The Basics for Choosing the Right Air Compressor

Published: 10th August 2005
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There is a lot of confusion out there about selecting the right size air compressor to run your air tools. Basically, there are several factors to look at when choosing the proper air compressor for your shop or garage.

The first criteria is horse power rating. Most people assume the higher the horsepower rating on the box, the better the air compressor. However, all horse power ratings are not created equal and can easily be misrepresented. What I mean is, you go to your local giant hardware retailer to pick out a new air compressor to run your impact wrench. They have a 5 hp unit that is priced really cheap. Why is that 5 hp industrial unit cost so much more? 5 hp is 5 hp, right? Not necessarily. Let me explain. Look at how much power the hardware store unit draws. It probably needs around 15 amps from a normal 110 volt circuit. At this rating, you are really getting only 2 hp. The 5hp rating on the box is inflated. To really produce true 5 hp you need at least 24 amps from 220 volt circuit to get it. If you are looking for 5 hp electric compressor, buy the industrial unit and stay away from the cheaper unit at your local hardware store. I am not saying that every air compressor at your local hardware is junk. A lot of times one of those units is all you need. Just be aware of the true horsepower rating.

The next consideration when purchasing a new air compressor is, "How much PSI will I need?" For the newbies, PSI is short for "pounds per square inch" and this is how most compressors in the US are rated. In Europe, you will see them measured in bars. PSI is all you need to worry about on this side of the Atlantic. Most of the commonly used air tools require about 90 PSI to operate correctly. However, you will still need a compressor with a higher shut-off pressure. Most air compressors that you find at the local hardware giant are "single-stage" and shut off at 125 - 135 PSI. Don't let that fool you. You might think all you need is 90 psi, so that should work just fine. Generally, these light duty compressors shut off at 100 psi and don't forget about pressure loss in the line. The little light duty compressor will barely run an impact wrench. It might be fine for light duty garage use, but if you really intend use your air tool, more is definitely better. Many industrial compressors are "two-stage," which means they build up to shut-off pressure in two stages. The first stage builds to about 90 PSI and the second stage builds to 175 PSI.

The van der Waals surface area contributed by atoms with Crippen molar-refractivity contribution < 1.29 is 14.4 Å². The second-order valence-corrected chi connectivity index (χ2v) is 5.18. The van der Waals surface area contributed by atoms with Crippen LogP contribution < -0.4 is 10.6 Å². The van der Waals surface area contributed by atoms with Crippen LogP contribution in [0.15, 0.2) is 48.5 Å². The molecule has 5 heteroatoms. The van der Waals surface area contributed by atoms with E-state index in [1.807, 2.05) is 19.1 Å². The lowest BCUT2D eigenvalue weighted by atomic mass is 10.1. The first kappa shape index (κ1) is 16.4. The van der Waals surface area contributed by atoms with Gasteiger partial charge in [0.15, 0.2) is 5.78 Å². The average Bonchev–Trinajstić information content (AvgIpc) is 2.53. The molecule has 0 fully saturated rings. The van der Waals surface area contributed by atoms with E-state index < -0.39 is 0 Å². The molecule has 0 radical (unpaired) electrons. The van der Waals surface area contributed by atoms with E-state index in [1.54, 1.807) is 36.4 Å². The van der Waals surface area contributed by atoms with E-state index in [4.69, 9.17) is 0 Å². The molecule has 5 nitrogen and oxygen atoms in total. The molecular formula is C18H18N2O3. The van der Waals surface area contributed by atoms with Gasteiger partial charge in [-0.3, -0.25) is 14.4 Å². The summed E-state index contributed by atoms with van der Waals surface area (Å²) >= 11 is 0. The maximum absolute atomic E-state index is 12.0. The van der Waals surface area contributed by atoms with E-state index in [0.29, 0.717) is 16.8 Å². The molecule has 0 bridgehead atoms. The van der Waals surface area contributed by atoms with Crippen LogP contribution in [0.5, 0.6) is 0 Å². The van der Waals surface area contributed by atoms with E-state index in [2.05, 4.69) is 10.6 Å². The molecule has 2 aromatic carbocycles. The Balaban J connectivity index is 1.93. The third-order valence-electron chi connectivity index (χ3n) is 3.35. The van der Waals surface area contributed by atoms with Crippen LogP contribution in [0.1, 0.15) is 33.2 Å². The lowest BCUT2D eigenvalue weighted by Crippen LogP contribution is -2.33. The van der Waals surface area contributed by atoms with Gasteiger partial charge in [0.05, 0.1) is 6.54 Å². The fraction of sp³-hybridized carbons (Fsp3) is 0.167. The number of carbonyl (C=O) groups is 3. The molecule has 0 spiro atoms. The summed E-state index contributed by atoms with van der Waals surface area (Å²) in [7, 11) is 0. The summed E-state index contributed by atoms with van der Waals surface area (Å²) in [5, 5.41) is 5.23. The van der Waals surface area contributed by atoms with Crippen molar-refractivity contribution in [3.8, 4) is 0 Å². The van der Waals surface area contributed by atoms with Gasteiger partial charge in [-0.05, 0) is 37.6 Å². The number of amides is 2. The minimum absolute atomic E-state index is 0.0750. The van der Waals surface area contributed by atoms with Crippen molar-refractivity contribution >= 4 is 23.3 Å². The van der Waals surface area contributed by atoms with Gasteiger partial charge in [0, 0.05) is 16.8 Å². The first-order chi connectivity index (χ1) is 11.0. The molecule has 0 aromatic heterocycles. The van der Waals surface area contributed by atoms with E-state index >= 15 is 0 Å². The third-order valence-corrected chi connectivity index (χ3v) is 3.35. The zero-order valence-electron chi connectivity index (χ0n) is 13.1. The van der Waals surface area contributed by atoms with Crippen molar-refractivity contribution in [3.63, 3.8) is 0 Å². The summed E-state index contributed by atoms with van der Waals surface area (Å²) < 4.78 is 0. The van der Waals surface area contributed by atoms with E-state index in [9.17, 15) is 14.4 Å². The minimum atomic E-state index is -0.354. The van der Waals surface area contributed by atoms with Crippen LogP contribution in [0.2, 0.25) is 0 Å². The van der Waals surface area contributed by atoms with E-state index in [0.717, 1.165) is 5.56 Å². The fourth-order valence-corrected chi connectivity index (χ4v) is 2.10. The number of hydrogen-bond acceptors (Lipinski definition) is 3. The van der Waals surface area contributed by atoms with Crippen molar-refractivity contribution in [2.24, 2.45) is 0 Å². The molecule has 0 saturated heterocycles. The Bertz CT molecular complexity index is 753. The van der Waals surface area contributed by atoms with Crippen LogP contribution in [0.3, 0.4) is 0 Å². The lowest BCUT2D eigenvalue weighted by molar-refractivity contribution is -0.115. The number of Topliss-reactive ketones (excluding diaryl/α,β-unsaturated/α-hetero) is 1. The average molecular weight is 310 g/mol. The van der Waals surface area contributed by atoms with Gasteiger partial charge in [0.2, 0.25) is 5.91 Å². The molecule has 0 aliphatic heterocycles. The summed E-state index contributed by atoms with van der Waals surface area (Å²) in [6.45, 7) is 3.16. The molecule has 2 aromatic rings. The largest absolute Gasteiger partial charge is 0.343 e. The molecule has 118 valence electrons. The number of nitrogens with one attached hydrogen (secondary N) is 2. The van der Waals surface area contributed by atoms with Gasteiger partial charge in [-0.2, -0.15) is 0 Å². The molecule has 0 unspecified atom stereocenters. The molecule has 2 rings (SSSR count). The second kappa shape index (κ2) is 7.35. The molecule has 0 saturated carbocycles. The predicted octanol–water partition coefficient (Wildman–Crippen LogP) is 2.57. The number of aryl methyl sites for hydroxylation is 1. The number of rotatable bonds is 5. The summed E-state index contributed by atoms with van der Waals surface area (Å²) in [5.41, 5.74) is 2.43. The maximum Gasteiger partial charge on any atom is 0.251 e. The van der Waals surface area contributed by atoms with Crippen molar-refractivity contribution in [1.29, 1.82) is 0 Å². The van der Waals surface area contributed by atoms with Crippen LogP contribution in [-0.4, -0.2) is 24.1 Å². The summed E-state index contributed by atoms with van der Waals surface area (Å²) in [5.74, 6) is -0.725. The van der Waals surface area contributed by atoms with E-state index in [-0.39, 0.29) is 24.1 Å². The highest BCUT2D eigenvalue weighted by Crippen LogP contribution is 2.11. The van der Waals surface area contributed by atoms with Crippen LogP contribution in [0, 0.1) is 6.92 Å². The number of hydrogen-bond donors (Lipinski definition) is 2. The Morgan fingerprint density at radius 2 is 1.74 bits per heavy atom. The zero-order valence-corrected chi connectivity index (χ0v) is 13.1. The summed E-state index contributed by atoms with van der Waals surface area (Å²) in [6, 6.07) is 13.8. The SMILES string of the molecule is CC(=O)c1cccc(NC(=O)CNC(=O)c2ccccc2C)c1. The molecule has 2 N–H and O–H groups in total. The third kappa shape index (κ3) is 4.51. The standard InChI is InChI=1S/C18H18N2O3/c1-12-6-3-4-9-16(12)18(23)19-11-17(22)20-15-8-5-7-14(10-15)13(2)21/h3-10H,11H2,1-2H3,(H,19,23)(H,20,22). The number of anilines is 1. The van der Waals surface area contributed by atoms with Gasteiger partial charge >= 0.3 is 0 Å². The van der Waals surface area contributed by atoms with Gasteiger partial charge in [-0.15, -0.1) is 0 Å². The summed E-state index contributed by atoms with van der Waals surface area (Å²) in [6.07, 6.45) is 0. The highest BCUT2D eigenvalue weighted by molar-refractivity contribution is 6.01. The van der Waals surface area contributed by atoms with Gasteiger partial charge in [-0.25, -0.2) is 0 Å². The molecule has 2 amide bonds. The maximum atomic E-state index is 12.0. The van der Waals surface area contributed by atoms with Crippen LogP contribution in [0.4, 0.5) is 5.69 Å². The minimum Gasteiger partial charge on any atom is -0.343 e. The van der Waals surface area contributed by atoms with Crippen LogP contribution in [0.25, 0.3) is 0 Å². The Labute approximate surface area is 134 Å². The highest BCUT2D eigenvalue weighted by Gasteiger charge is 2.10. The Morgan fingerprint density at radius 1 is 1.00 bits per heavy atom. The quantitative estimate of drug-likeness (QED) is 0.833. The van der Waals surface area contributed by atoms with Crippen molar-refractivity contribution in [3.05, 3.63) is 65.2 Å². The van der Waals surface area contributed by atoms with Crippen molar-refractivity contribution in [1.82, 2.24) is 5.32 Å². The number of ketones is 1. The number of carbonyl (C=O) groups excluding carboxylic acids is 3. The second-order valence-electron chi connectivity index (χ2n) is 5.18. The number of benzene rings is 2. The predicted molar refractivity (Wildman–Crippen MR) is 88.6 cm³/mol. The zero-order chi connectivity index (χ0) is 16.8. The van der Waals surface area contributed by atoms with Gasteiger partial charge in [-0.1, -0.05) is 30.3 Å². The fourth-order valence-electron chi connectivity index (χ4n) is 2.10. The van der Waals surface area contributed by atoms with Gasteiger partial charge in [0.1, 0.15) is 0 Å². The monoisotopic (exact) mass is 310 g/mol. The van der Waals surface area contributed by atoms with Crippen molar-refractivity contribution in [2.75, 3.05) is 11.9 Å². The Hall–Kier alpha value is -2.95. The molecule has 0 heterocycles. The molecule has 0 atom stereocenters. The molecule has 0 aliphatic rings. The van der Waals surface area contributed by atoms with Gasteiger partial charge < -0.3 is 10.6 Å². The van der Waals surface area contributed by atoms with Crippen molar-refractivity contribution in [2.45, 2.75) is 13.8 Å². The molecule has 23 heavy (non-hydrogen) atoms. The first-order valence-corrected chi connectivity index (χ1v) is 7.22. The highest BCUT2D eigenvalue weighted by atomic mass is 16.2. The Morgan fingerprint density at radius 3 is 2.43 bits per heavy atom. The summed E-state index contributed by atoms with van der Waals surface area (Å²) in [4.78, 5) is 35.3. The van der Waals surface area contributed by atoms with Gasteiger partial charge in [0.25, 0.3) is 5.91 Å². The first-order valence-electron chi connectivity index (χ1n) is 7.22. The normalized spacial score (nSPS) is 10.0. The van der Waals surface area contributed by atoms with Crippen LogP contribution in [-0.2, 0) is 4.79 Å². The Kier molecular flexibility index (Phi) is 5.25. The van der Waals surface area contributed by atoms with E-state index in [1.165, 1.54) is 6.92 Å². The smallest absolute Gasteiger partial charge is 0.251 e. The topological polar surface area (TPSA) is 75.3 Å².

The next rating criteria for air compressors is CFM. CFM stands for "cubic feet per minute". It is a measurement of volume. Basically it is how much air is being moved. Air tools require a certain amount of air volume to run on. PSI is just part of equation. Don't be confused by different CFM ratings at different pressures. Every manufacturer is trying to make their product look better by giving higher CFM ratings at different pressures. The only real concern is how much CFM you will get at 90 PSI. Remember 90 PSI is what most air tools require to operate. To find out what your air tool needs to run, just look on the box for the manufacturer's specs. Generally, air tools require 4 - 6 CFM. A good rule of thumb on air compressors is you should get 3 -4 CFM per real HP at 90 PSI.

The final factor to consider is tank size. Tank sizes are generally stated in US gallons. For example, 30 gallon is a common tank size. So the question remains, how large a tank do I need? First of all, don't confuse a large tank with more run time for your air tools. If you use your impact intermittently, a large tank is fine. However if you have need for continuous use, you will need a small tank with big enough pump and motor. If the pump and motor are powerful enough, you shouldn't run out of air. You can save some dollars by purchasing an air compressor with a large tank and smaller motor for intermittent use. If you need to run a 1" impact wrench (about 20 CFM) intermittently, and have a small compressor with a large tank, you might have enough air stored in the tank to do the job. However, if you are constantly running your air tool, you will need to invest in a more powerful air compressor to do the job.

You should be able to select the air compressor armed with this information. Basically, you need to decide ultimately what you going to use the unit for and pick the appropriate model.


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